United Nations agency that oversees nuclear weapons, the International Atomic Energy Agency (IAEA), in the last statement last night stating that the situation in Fukushima Daiichi nuclear power plant is in very serious level. Even so, the IAEA called that has not occurred things worse since last Thursday (17 / 3).

IAEA head Yukiya Amano admitted that it had received information about Japan's decision to raise the level of nuclear disaster in Fukushima Daiichi nuclear power plant. According to him, now Japan must race against time to re-establish the nuclear power plant.

Speaking in Tokyo, Amano said it has been carrying monitoring equipment to test radiation levels in the capital. "(Nuclear meltdown) is a very serious accident and emergency," he said after meeting with Prime Minister Naoto Kan.

Amano pointed to an explosion and fire at a reactor at the plant. The IAEA decided to intervene. "It's important for the international community, including the IAEA, to participate in handling the crisis together," said Amano. "In particular, cooling (reactor) is paramount. We are racing against time (for the crisis is spreading and could not take the victim)," he continued.

The IAEA will hold a special meeting of the board of governors next Monday (21 / 3). The plan, Amano will membrifing IAEA member states about the assessment of the nuclear crisis in Japan.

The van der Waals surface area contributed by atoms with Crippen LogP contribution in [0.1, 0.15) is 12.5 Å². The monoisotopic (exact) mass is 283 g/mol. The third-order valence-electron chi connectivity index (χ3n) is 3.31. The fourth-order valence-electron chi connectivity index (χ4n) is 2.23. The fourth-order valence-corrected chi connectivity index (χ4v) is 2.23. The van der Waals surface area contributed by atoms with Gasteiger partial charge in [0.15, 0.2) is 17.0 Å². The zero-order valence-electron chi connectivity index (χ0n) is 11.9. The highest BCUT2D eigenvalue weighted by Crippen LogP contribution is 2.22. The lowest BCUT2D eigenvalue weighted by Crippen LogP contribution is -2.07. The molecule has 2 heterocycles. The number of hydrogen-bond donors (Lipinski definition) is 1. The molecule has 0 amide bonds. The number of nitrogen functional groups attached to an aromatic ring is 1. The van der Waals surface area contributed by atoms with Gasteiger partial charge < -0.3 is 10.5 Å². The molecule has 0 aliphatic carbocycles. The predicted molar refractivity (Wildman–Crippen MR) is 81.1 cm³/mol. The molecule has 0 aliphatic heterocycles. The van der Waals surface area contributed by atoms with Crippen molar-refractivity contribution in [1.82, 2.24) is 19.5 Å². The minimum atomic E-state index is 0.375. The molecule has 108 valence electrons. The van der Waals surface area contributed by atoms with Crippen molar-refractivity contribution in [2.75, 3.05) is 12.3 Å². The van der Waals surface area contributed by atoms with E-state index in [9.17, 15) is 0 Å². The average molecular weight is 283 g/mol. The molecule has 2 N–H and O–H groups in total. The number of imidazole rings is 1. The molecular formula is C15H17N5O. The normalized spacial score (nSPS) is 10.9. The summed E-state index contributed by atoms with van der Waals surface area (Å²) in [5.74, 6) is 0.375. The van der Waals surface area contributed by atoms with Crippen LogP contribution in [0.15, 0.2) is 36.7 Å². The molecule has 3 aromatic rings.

"As a first step of our support, I came here with a team of radiation monitors. The team will monitor the radiation in Tokyo tonight (last night, Red). Next, they will come to Fukushima," he explained.

Reported radiation had spread to Tokyo despite relatively low levels or are otherwise within safe levels. It made the Japanese public panic as well as foreign residents in the capital. The exodus of foreign residents of Tokyo and nearby cities Fukushima nuclear power plant continues to progress.

In fact, radiation reportedly spread to the U.S. West Coast. Diplomatic sources revealed that the concentration of low-level radioactive particles from nuclear power plants in Fukushima were detected in the U.S. territory.

According to sources, the radiation level was not going to harm humans. "Very low level. Materal more radioactive seen very little and only contain a few particles," the source said in Vienna, Austria, yesterday.